Philip Weller caricature
Philip and Weller hugging

Welcome to my web site, now under development for more than twenty years.   
-- Philip Weller, November 13, 1941 - February 1, 2021
Dr. Weller, an Eastern Washington University professor of English and Shakespearean scholar for more than 50 years.

The First Part of Henry IV:

Act 4, Scene 1

           [Enter HOTSPUR, WORCESTER,
           and DOUGLAS.]

  1   Well said, my noble Scot: if speaking truth
  2   In this fine age were not thought flattery,
  3   Such attribution should the Douglas have,
  4   As not a soldier of this season's stamp
  5   Should go so general current through the world.
  6   By God, I cannot flatter; I do defy
  7   The tongues of soothers; but a braver place
  8   In my heart's love hath no man than yourself:
  9   Nay, task me to my word; approve me, lord.

 10   Thou art the king of honour:
 11   No man so potent breathes upon the ground
 12   But I will beard him.

 12                                   Do so, and 'tis well.

           Enter one [a MESSENGER] with letters.

 13   What letters hast thou there?—I can but thank you.

 14   These letters come from your father.

 15   Letters from him! why comes he not himself?

 16   He cannot come, my lord; he is grievous sick.

 17   'Zounds! how has he the leisure to be sick
 18   In such a justling time? Who leads his power?
 19   Under whose government come they along?

 20   His letters bear his mind, not I, my lord.

 21   I prithee, tell me, doth he keep his bed?

 22   He did, my lord, four days ere I set forth;
 23   And at the time of my departure thence
 24   He was much fear'd by his physicians.

 25   I would the state of time had first been whole
 26   Ere he by sickness had been visited:
 27   His health was never better worth than now.

 28   Sick now! droop now! this sickness doth infect
 29   The very life-blood of our enterprise;
 30   'Tis catching hither, even to our camp.
 31   He writes me here, that inward sickness—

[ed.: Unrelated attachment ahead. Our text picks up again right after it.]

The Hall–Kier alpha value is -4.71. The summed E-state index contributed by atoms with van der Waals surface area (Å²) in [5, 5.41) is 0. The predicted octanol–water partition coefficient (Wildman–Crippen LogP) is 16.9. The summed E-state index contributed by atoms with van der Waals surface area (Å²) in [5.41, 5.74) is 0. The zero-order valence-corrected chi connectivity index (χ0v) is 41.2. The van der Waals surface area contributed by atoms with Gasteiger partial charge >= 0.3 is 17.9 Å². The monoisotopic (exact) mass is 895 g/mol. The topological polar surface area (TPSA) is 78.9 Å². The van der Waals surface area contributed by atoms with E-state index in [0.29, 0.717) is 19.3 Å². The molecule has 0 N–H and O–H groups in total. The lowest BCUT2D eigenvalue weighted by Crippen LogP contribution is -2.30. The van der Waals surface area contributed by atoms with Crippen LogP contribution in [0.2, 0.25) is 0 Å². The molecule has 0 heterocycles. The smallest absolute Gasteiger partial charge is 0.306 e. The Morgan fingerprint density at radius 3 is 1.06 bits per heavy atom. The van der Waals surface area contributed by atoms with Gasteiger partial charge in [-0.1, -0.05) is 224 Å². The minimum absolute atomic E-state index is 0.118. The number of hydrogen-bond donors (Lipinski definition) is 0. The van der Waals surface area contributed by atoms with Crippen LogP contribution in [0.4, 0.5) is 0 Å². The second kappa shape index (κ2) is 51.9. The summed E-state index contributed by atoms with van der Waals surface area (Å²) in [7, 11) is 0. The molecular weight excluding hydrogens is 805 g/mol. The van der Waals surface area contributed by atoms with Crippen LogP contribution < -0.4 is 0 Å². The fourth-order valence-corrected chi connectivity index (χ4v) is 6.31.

32   And that his friends by deputation could not
 33   So soon be drawn, nor did he think it meet
 34   To lay so dangerous and dear a trust
 35   On any soul remov'd but on his own.
 36   Yet doth he give us bold advertisement,
 37   That with our small conjunction we should on,
 38   To see how fortune is disposed to us;
 39   For, as he writes, there is no quailing now.
 40   Because the king is certainly possess'd
 41   Of all our purposes. What say you to it?

 42   Your father's sickness is a maim to us.

 43   A perilous gash, a very limb lopp'd off:
 44   And yet, in faith, it is not; his present want
 45   Seems more than we shall find it: were it good
 46   To set the exact wealth of all our states
 47   All at one cast? to set so rich a main
 48   On the nice hazard of one doubtful hour?
 49   It were not good; for therein should we read
 50   The very bottom and the soul of hope,
 51   The very list, the very utmost bound
 52   Of all our fortunes.

 52                                   'Faith, and so we should;
 53   Where now remains a sweet reversion:
 54   We may boldly spend upon the hope of what
 55   Is to come in:
 56   A comfort of retirement lives in this.

 57   A rendezvous, a home to fly unto.
 58   If that the devil and mischance look big
 59   Upon the maidenhead of our affairs.

 60   But yet I would your father had been here.
 61   The quality and hair of our attempt
 62   Brooks no division: it will be thought
 63   By some, that know not why he is away,
 64   That wisdom, loyalty and mere dislike
 65   Of our proceedings kept the earl from hence:
 66   And think how such an apprehension